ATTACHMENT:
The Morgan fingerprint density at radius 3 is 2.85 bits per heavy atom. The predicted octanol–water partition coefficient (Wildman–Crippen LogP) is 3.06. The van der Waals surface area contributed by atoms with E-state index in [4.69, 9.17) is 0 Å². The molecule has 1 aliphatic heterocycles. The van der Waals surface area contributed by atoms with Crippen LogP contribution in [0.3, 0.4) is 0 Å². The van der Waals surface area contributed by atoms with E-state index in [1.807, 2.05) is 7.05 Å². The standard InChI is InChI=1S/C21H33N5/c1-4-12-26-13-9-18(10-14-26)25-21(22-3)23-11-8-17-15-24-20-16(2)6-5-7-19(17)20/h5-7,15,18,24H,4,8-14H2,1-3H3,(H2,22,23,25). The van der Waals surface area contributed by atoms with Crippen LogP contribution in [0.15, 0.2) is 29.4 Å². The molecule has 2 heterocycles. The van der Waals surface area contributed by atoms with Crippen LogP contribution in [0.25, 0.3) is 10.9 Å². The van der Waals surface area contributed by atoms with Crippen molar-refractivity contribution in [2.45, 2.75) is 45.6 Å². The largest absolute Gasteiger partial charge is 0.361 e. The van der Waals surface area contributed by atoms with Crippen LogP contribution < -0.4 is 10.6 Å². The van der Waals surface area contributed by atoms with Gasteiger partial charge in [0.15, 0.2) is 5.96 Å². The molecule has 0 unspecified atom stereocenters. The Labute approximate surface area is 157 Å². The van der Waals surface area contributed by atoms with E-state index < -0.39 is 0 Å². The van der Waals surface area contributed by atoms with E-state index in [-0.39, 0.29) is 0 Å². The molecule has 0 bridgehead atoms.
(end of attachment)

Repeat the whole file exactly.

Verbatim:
The Morgan fingerprint density at radius 3 is 2.85 bits per heavy atom. The predicted octanol–water partition coefficient (Wildman–Crippen LogP) is 3.06. The van der Waals surface area contributed by atoms with E-state index in [4.69, 9.17) is 0 Å². The molecule has 1 aliphatic heterocycles. The van der Waals surface area contributed by atoms with Crippen LogP contribution in [0.3, 0.4) is 0 Å². The van der Waals surface area contributed by atoms with E-state index in [1.807, 2.05) is 7.05 Å². The standard InChI is InChI=1S/C21H33N5/c1-4-12-26-13-9-18(10-14-26)25-21(22-3)23-11-8-17-15-24-20-16(2)6-5-7-19(17)20/h5-7,15,18,24H,4,8-14H2,1-3H3,(H2,22,23,25). The van der Waals surface area contributed by atoms with Crippen LogP contribution in [0.15, 0.2) is 29.4 Å². The molecule has 2 heterocycles. The van der Waals surface area contributed by atoms with Crippen LogP contribution in [0.25, 0.3) is 10.9 Å². The van der Waals surface area contributed by atoms with Crippen molar-refractivity contribution in [2.45, 2.75) is 45.6 Å². The largest absolute Gasteiger partial charge is 0.361 e. The van der Waals surface area contributed by atoms with Crippen LogP contribution < -0.4 is 10.6 Å². The van der Waals surface area contributed by atoms with Gasteiger partial charge in [0.15, 0.2) is 5.96 Å². The molecule has 0 unspecified atom stereocenters. The Labute approximate surface area is 157 Å². The van der Waals surface area contributed by atoms with E-state index < -0.39 is 0 Å². The van der Waals surface area contributed by atoms with E-state index in [-0.39, 0.29) is 0 Å². The molecule has 0 bridgehead atoms.